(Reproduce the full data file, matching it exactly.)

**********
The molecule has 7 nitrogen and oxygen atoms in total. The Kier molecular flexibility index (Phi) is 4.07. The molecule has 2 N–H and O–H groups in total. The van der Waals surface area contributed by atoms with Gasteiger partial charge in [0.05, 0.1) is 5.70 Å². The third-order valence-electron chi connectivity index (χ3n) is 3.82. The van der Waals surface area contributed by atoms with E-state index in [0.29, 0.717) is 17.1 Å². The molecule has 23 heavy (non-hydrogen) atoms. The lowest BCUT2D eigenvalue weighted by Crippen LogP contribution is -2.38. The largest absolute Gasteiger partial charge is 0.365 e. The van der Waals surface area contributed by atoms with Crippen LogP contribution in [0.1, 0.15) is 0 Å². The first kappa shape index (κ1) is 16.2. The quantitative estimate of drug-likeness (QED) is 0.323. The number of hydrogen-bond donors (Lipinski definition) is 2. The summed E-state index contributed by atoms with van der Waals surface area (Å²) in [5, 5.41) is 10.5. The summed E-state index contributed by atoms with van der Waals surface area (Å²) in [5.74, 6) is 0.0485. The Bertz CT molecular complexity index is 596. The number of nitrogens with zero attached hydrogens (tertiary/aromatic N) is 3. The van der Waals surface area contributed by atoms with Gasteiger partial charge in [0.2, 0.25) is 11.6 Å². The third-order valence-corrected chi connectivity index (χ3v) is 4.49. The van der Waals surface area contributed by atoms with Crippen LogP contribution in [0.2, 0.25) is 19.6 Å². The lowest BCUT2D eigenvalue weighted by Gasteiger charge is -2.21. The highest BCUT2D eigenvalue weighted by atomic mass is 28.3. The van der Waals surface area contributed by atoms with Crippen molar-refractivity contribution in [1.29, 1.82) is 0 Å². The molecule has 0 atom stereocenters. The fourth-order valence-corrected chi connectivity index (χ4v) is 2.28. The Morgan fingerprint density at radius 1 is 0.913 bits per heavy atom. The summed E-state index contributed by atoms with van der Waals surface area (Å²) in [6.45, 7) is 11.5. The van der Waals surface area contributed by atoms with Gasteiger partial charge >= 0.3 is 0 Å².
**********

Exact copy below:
The molecule has 7 nitrogen and oxygen atoms in total. The Kier molecular flexibility index (Phi) is 4.07. The molecule has 2 N–H and O–H groups in total. The van der Waals surface area contributed by atoms with Gasteiger partial charge in [0.05, 0.1) is 5.70 Å². The third-order valence-electron chi connectivity index (χ3n) is 3.82. The van der Waals surface area contributed by atoms with E-state index in [0.29, 0.717) is 17.1 Å². The molecule has 23 heavy (non-hydrogen) atoms. The lowest BCUT2D eigenvalue weighted by Crippen LogP contribution is -2.38. The largest absolute Gasteiger partial charge is 0.365 e. The van der Waals surface area contributed by atoms with Crippen LogP contribution in [0.1, 0.15) is 0 Å². The first kappa shape index (κ1) is 16.2. The quantitative estimate of drug-likeness (QED) is 0.323. The number of hydrogen-bond donors (Lipinski definition) is 2. The summed E-state index contributed by atoms with van der Waals surface area (Å²) in [5, 5.41) is 10.5. The summed E-state index contributed by atoms with van der Waals surface area (Å²) in [5.74, 6) is 0.0485. The Bertz CT molecular complexity index is 596. The number of nitrogens with zero attached hydrogens (tertiary/aromatic N) is 3. The van der Waals surface area contributed by atoms with Gasteiger partial charge in [0.2, 0.25) is 11.6 Å². The third-order valence-corrected chi connectivity index (χ3v) is 4.49. The van der Waals surface area contributed by atoms with Crippen LogP contribution in [0.2, 0.25) is 19.6 Å². The lowest BCUT2D eigenvalue weighted by Gasteiger charge is -2.21. The highest BCUT2D eigenvalue weighted by atomic mass is 28.3. The van der Waals surface area contributed by atoms with Crippen molar-refractivity contribution in [1.29, 1.82) is 0 Å². The molecule has 0 atom stereocenters. The fourth-order valence-corrected chi connectivity index (χ4v) is 2.28. The Morgan fingerprint density at radius 1 is 0.913 bits per heavy atom. The summed E-state index contributed by atoms with van der Waals surface area (Å²) in [6.45, 7) is 11.5. The van der Waals surface area contributed by atoms with Gasteiger partial charge >= 0.3 is 0 Å².